Recommendations Of Collecting Taxes On Out-of-state Sales

In order to meet the requirement that a customer pays the same tax for an item purchased through electronic commerce as an item that was purchased in a local store, the tax for both depend on the location of the buyer, not the location of the vendor. Although, it is unclear whether the amount collected under a sales tax would be worth the probable discouragement of using the Internet as a shopping medium and the corresponding depressant effect on the U.S. Economy. However, it has been recommended strongly that, the tax must actually be collected on electronic commerce. This means that an out-of-state vendor may be required to collect this tax, even if this vendor has no physical presence in the buyer's state. Certainly, the objectives of fairness and economic efficiency would be achieved whether the collected tax goes to the state where the vendor is located, the state where the buyer is located, or the federal government. This approach would be similar to the European Union (“EU”) approach. In the EU, even non-EU merchants are required to collect and remit taxes to the EU state where the buyer is located for goods or services bought by or to be used by EU residents; no matter where the vendor is located.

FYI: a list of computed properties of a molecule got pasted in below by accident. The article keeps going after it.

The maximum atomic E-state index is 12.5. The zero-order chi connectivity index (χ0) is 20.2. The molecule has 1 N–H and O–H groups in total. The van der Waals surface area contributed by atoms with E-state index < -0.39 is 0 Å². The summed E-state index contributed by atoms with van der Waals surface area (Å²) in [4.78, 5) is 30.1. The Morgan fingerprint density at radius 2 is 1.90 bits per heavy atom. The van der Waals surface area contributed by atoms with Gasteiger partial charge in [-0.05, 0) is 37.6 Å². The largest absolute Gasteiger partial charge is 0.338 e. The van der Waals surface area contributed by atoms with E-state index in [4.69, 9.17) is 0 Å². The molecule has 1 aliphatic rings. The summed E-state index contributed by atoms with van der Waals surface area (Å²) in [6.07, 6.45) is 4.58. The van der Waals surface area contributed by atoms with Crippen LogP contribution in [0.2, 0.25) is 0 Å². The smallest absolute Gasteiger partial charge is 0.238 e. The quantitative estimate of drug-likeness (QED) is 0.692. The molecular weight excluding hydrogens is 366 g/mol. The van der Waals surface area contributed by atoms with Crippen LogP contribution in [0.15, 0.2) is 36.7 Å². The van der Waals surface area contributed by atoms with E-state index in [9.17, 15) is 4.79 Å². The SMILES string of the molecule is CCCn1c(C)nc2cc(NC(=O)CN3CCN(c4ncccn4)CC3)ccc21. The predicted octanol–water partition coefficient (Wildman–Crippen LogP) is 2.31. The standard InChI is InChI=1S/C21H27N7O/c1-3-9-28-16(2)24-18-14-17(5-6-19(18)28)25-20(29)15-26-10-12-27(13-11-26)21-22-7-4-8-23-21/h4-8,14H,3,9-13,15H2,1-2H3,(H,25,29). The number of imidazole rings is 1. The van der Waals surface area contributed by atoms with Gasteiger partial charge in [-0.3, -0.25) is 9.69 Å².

The following questions have been addressed in this article:

Is there any proposal that would remove the financial, logistical, and administrative compliance burdens of sales and use tax collections from seller? Also, is there any proposal that would include any special provisions with respect to small, medium-sized, or start-up businesses?
What is a Streamlined Sales Tax System (SSTS)?
Is there a proposal for technologically feasible utilizing available software to enable tax collection? If so, what about the costs that are generally associated with such software?

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